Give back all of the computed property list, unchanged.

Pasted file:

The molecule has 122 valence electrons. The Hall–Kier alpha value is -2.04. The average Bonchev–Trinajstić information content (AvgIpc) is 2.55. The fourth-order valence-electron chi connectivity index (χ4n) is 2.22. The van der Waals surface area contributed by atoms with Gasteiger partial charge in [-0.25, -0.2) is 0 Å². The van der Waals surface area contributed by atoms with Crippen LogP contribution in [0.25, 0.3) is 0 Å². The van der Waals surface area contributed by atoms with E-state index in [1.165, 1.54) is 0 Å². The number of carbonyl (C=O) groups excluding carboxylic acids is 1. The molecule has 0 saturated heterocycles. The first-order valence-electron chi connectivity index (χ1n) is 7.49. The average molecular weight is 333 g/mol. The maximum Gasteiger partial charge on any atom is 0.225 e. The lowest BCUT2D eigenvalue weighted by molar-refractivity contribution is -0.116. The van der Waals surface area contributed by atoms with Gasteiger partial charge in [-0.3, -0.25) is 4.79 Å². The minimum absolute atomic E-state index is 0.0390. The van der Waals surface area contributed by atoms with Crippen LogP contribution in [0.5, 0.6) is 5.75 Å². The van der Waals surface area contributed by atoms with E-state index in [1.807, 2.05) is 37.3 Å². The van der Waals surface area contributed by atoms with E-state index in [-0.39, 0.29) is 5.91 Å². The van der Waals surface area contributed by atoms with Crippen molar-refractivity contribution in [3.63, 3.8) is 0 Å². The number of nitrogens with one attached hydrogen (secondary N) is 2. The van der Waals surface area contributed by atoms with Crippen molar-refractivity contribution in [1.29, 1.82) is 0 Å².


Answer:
The molecule has 122 valence electrons. The Hall–Kier alpha value is -2.04. The average Bonchev–Trinajstić information content (AvgIpc) is 2.55. The fourth-order valence-electron chi connectivity index (χ4n) is 2.22. The van der Waals surface area contributed by atoms with Gasteiger partial charge in [-0.25, -0.2) is 0 Å². The van der Waals surface area contributed by atoms with Crippen LogP contribution in [0.25, 0.3) is 0 Å². The van der Waals surface area contributed by atoms with E-state index in [1.165, 1.54) is 0 Å². The number of carbonyl (C=O) groups excluding carboxylic acids is 1. The molecule has 0 saturated heterocycles. The first-order valence-electron chi connectivity index (χ1n) is 7.49. The average molecular weight is 333 g/mol. The maximum Gasteiger partial charge on any atom is 0.225 e. The lowest BCUT2D eigenvalue weighted by molar-refractivity contribution is -0.116. The van der Waals surface area contributed by atoms with Gasteiger partial charge in [-0.3, -0.25) is 4.79 Å². The minimum absolute atomic E-state index is 0.0390. The van der Waals surface area contributed by atoms with Crippen LogP contribution in [0.5, 0.6) is 5.75 Å². The van der Waals surface area contributed by atoms with E-state index in [1.807, 2.05) is 37.3 Å². The van der Waals surface area contributed by atoms with E-state index in [-0.39, 0.29) is 5.91 Å². The van der Waals surface area contributed by atoms with Crippen molar-refractivity contribution in [3.63, 3.8) is 0 Å². The number of nitrogens with one attached hydrogen (secondary N) is 2. The van der Waals surface area contributed by atoms with Crippen molar-refractivity contribution in [1.29, 1.82) is 0 Å².